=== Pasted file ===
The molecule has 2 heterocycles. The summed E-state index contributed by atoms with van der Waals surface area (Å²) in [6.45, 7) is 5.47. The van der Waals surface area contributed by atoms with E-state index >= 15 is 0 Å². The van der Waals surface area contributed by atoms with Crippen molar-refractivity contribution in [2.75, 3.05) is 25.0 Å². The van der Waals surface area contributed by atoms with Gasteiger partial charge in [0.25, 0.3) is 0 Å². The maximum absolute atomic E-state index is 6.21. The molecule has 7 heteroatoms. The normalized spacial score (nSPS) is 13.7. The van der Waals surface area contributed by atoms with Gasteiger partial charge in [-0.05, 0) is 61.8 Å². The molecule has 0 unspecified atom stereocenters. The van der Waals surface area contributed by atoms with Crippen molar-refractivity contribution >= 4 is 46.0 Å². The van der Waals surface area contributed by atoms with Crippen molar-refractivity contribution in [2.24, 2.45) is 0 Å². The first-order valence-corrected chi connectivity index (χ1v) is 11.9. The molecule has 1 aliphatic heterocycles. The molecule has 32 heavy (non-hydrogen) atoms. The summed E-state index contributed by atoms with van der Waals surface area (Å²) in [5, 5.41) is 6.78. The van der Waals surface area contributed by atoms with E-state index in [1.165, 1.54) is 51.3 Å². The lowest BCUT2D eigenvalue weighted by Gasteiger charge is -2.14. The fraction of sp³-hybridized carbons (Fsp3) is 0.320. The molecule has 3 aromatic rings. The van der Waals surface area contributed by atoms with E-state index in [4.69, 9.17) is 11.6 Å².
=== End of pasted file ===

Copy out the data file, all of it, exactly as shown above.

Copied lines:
The molecule has 2 heterocycles. The summed E-state index contributed by atoms with van der Waals surface area (Å²) in [6.45, 7) is 5.47. The van der Waals surface area contributed by atoms with E-state index >= 15 is 0 Å². The van der Waals surface area contributed by atoms with Crippen molar-refractivity contribution in [2.75, 3.05) is 25.0 Å². The van der Waals surface area contributed by atoms with Gasteiger partial charge in [0.25, 0.3) is 0 Å². The maximum absolute atomic E-state index is 6.21. The molecule has 7 heteroatoms. The normalized spacial score (nSPS) is 13.7. The van der Waals surface area contributed by atoms with Gasteiger partial charge in [-0.05, 0) is 61.8 Å². The molecule has 0 unspecified atom stereocenters. The van der Waals surface area contributed by atoms with Crippen molar-refractivity contribution >= 4 is 46.0 Å². The van der Waals surface area contributed by atoms with Crippen molar-refractivity contribution in [2.24, 2.45) is 0 Å². The first-order valence-corrected chi connectivity index (χ1v) is 11.9. The molecule has 1 aliphatic heterocycles. The molecule has 32 heavy (non-hydrogen) atoms. The summed E-state index contributed by atoms with van der Waals surface area (Å²) in [5, 5.41) is 6.78. The van der Waals surface area contributed by atoms with E-state index in [1.165, 1.54) is 51.3 Å². The lowest BCUT2D eigenvalue weighted by Gasteiger charge is -2.14. The fraction of sp³-hybridized carbons (Fsp3) is 0.320. The molecule has 3 aromatic rings. The van der Waals surface area contributed by atoms with E-state index in [4.69, 9.17) is 11.6 Å².